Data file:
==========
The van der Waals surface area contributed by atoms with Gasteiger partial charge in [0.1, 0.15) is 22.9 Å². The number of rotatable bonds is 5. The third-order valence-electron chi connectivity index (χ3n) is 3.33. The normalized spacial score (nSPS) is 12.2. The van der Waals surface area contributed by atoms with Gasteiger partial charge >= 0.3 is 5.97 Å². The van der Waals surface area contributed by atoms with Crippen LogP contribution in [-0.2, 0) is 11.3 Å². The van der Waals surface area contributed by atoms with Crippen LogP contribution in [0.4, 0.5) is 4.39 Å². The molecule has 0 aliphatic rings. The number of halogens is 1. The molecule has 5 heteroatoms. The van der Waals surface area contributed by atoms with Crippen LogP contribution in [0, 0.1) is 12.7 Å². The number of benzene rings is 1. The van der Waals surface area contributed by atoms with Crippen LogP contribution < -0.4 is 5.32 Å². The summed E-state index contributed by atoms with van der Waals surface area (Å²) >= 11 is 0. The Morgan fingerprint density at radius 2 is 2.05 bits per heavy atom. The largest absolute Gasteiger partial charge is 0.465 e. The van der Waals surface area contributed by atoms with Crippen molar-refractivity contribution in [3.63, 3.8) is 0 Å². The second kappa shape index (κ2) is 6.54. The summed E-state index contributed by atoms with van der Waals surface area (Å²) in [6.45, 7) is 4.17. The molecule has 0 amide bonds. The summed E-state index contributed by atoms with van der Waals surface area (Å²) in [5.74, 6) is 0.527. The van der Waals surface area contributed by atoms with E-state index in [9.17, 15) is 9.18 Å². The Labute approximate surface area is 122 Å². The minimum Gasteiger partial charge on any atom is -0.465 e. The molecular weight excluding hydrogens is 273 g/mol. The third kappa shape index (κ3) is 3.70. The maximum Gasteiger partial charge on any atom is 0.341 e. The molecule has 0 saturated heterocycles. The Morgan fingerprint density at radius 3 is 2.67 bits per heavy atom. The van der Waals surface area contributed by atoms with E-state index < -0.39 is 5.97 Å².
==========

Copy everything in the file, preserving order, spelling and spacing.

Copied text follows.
The van der Waals surface area contributed by atoms with Gasteiger partial charge in [0.1, 0.15) is 22.9 Å². The number of rotatable bonds is 5. The third-order valence-electron chi connectivity index (χ3n) is 3.33. The normalized spacial score (nSPS) is 12.2. The van der Waals surface area contributed by atoms with Gasteiger partial charge >= 0.3 is 5.97 Å². The van der Waals surface area contributed by atoms with Crippen LogP contribution in [-0.2, 0) is 11.3 Å². The van der Waals surface area contributed by atoms with Crippen LogP contribution in [0.4, 0.5) is 4.39 Å². The molecule has 0 aliphatic rings. The number of halogens is 1. The molecule has 5 heteroatoms. The van der Waals surface area contributed by atoms with Crippen LogP contribution in [0, 0.1) is 12.7 Å². The number of benzene rings is 1. The van der Waals surface area contributed by atoms with Crippen LogP contribution < -0.4 is 5.32 Å². The summed E-state index contributed by atoms with van der Waals surface area (Å²) >= 11 is 0. The Morgan fingerprint density at radius 2 is 2.05 bits per heavy atom. The largest absolute Gasteiger partial charge is 0.465 e. The van der Waals surface area contributed by atoms with Crippen molar-refractivity contribution in [3.63, 3.8) is 0 Å². The second kappa shape index (κ2) is 6.54. The summed E-state index contributed by atoms with van der Waals surface area (Å²) in [6.45, 7) is 4.17. The molecule has 0 amide bonds. The summed E-state index contributed by atoms with van der Waals surface area (Å²) in [5.74, 6) is 0.527. The van der Waals surface area contributed by atoms with E-state index in [9.17, 15) is 9.18 Å². The Labute approximate surface area is 122 Å². The minimum Gasteiger partial charge on any atom is -0.465 e. The molecular weight excluding hydrogens is 273 g/mol. The third kappa shape index (κ3) is 3.70. The maximum Gasteiger partial charge on any atom is 0.341 e. The molecule has 0 saturated heterocycles. The Morgan fingerprint density at radius 3 is 2.67 bits per heavy atom. The van der Waals surface area contributed by atoms with E-state index < -0.39 is 5.97 Å².